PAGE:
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    Senior Member emiellucifuge's Avatar
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    Im doing it right now. Watching Alexander Nevsky being performed in the Concertgebouw (on TV). Joy!
    "Beware of listening to this impostor; you are undone if you once forget that the fruits of the earth belong to us all, and the earth itself to nobody." - Rousseau

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    Senior Member bassClef's Avatar
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    It certainly adds an extra dimension. Thus CDs are rendered useless - well, not quite, but I certainly get much more from being able to see a piece performed (none more so than Stravinsky's!). Was his quote spoken/written in English or translated? If the latter he was more erudite than I am in my natural language!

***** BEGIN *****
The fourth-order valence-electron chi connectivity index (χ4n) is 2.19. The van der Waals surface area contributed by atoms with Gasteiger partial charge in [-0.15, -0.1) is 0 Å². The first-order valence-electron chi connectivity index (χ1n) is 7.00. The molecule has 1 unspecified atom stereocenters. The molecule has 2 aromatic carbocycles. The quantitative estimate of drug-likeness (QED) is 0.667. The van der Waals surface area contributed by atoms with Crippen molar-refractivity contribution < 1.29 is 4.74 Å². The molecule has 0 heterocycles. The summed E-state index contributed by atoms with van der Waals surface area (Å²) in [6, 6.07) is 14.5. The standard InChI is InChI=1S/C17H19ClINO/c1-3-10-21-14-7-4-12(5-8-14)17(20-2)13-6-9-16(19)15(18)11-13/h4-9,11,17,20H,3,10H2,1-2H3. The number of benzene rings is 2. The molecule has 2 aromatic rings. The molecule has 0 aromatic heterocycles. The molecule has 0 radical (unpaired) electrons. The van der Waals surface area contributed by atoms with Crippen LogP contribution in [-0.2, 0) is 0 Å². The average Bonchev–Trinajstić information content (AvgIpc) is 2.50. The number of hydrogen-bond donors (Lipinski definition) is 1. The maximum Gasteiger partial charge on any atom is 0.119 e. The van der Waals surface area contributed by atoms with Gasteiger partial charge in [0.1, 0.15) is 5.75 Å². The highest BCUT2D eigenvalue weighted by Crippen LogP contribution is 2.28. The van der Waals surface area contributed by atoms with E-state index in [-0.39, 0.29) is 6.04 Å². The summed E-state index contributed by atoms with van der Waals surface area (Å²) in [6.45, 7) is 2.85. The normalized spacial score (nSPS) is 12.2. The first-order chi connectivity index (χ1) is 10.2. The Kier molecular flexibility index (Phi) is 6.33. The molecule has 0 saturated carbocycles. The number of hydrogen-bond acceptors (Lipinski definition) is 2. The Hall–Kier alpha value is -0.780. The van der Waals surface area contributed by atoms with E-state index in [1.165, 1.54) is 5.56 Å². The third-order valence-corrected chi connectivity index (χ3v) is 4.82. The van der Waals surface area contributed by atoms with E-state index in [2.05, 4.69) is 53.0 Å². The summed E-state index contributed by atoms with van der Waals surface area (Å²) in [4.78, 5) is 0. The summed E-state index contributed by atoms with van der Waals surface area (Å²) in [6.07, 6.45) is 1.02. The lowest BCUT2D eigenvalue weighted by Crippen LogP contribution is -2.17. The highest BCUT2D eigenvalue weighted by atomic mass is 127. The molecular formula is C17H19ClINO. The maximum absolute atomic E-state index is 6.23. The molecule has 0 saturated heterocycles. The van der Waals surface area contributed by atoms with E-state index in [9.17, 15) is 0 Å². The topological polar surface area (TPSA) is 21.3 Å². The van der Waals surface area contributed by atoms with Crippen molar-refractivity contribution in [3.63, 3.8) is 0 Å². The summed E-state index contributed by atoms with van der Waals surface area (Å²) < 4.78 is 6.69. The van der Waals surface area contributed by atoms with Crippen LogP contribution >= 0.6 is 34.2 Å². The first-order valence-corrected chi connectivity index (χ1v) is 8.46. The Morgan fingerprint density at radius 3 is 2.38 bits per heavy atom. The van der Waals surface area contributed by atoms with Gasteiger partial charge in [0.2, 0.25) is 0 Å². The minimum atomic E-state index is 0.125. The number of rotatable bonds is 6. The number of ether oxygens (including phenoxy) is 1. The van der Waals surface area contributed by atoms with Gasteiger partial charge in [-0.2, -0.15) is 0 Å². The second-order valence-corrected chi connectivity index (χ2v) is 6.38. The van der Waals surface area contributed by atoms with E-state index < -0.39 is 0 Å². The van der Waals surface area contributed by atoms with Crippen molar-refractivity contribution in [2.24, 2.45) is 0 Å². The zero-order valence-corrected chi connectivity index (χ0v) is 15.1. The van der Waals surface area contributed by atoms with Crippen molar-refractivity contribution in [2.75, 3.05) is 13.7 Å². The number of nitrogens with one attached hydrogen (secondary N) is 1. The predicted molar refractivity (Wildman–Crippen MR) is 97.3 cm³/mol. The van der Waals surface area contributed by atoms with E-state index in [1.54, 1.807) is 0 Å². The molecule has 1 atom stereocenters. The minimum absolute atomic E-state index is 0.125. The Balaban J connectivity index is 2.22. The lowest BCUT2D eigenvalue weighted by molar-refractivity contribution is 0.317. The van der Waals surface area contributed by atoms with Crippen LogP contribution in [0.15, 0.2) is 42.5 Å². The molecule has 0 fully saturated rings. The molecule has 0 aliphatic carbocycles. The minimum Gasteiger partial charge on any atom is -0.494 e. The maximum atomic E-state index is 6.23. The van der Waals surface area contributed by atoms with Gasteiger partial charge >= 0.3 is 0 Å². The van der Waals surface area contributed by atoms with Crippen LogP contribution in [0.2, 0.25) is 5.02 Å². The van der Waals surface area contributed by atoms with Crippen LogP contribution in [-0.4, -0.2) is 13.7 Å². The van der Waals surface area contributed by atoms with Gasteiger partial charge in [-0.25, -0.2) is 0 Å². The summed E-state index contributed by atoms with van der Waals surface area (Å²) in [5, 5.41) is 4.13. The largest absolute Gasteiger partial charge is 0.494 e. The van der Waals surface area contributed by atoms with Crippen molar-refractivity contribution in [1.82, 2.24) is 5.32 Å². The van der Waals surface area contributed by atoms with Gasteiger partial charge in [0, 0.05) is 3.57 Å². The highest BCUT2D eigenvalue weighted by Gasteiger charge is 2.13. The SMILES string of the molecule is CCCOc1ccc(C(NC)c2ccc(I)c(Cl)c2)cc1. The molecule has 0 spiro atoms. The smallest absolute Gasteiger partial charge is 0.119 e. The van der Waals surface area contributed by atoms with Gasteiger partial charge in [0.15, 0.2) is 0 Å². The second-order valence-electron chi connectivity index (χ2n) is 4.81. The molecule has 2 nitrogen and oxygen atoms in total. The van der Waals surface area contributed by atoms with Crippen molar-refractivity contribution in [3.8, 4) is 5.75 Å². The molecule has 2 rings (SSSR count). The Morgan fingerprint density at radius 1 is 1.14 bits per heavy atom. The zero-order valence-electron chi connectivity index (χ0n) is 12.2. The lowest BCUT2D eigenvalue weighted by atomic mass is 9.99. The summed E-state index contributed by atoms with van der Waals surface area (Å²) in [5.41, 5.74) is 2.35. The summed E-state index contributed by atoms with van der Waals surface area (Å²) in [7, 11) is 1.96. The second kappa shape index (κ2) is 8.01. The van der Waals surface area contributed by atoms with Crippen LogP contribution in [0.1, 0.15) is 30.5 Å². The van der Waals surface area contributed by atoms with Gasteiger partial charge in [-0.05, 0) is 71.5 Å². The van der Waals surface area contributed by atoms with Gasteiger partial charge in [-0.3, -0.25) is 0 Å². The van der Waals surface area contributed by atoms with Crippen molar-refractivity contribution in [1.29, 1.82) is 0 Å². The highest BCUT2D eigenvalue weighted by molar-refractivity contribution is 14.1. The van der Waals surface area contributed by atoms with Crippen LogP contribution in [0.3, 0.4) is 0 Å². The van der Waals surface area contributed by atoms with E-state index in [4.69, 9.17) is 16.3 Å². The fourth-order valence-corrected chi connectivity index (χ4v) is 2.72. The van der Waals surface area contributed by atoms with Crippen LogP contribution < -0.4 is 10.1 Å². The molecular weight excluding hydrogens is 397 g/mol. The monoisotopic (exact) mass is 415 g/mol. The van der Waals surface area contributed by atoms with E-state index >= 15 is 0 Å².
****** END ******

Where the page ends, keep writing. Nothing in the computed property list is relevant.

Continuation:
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    Senior Member Crudblud's Avatar
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    I really enjoyed Bernstein's Mahler cycle on DVD, he especially is a lot of fun to watch. I don't think there's anything wrong with having that visual element, if anything I think one of the next logical steps to take in music, after opera, ballet and the relatively new concept of music video, is to combine sound and visuals to create a new form where the two absolutely need eachother. Not just images with a sound track, or music with a visual accompaniment, but a genuine merging of the two, with both controlled entirely by the composer/creator. Sort of like how Wagner took charge in opera by writing music and libretti, here the composer would be that and the director, too. The closest we have to what I have in mind right now is probably Zappa's 200 Motels movie, where the music is very much intertwined in many different ways with the on screen action.